The stock pulled back to long-term support recently after missing earnings expectations on Jan. 29. The earnings report (and a reduced outlook) was unfortunately released on a day that the rest of the market was selling off quite dramatically on concerns about emerging markets. However, the selling may present some interesting buying opportunities as investors seem to have overreacted to recent bad news.\
Get our recommended trade for TUP.
How Fresh is Tupperware Brands?
Tupperware Brands provides design-centric preparation and storage offerings as well as serving solutions for the home and kitchen. The company also offers beauty and personal care products. It primarily distributes products through individuals and independent sales organizations in a network marketing model. This is both the source of its growth as well as its sensitivity to the current market disruption.
Companies with network marketing models are growing by expanding outside North America and Western Europe into emerging markets. The products are mostly purchased by “independent distributors” and their networks of friends and relatives, which is an effective model in developing economies. NuSkin (NUS), Herbalife (HLF) and Avon (AVP) have similar market models for their products. However, because of the focus on emerging markets, most of these firms took a big hit during the selling this week. If the BRICs start to slow down network marketing could slow down as well.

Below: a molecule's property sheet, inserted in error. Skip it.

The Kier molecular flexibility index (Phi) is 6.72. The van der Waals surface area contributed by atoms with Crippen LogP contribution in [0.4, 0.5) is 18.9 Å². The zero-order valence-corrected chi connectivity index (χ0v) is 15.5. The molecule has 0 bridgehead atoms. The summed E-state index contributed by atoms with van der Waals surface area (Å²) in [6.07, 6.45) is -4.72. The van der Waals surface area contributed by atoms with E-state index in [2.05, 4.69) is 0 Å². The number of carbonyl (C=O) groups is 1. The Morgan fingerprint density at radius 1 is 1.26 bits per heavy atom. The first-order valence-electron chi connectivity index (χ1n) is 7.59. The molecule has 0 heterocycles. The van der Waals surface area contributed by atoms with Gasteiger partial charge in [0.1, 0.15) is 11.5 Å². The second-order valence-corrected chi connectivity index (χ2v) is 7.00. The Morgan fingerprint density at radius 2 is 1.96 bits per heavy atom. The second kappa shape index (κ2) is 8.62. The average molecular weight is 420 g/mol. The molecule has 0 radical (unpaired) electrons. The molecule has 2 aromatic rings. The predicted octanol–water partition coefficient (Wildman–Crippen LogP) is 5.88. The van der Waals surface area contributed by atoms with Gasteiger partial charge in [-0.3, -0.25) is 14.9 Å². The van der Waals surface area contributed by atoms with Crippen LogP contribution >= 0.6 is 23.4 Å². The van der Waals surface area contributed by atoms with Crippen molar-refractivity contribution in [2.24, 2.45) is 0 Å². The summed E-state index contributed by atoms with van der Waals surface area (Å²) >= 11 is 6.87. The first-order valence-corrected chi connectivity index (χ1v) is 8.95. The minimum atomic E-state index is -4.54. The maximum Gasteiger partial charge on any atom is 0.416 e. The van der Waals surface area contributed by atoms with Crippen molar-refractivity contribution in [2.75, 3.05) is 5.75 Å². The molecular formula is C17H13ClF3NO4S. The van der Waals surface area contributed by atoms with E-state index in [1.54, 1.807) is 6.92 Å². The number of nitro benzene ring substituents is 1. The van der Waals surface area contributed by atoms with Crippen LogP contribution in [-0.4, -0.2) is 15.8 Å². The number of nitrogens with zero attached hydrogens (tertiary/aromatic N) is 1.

We feel strongly that the current selling in emerging markets has been overblown like it was in 2010, 2011 and 2012. In each of those years, TUP experienced a similar sell-off only to rocket back up to new highs. The potential for a similar rally in 2014 is attractive enough to be worth the risk for a new entry at this point. However, we would recommend new buyers put a stop loss on TUP below support at $75 per share.
Tupperware Brands had a solid 2013. The company’s stock has gained momentum over the year and had reached record highs of around $98/share by the end of 2013. However, concerns that 2013’s growth wouldn’t be repeated in 2014 has sent the stock down 17%.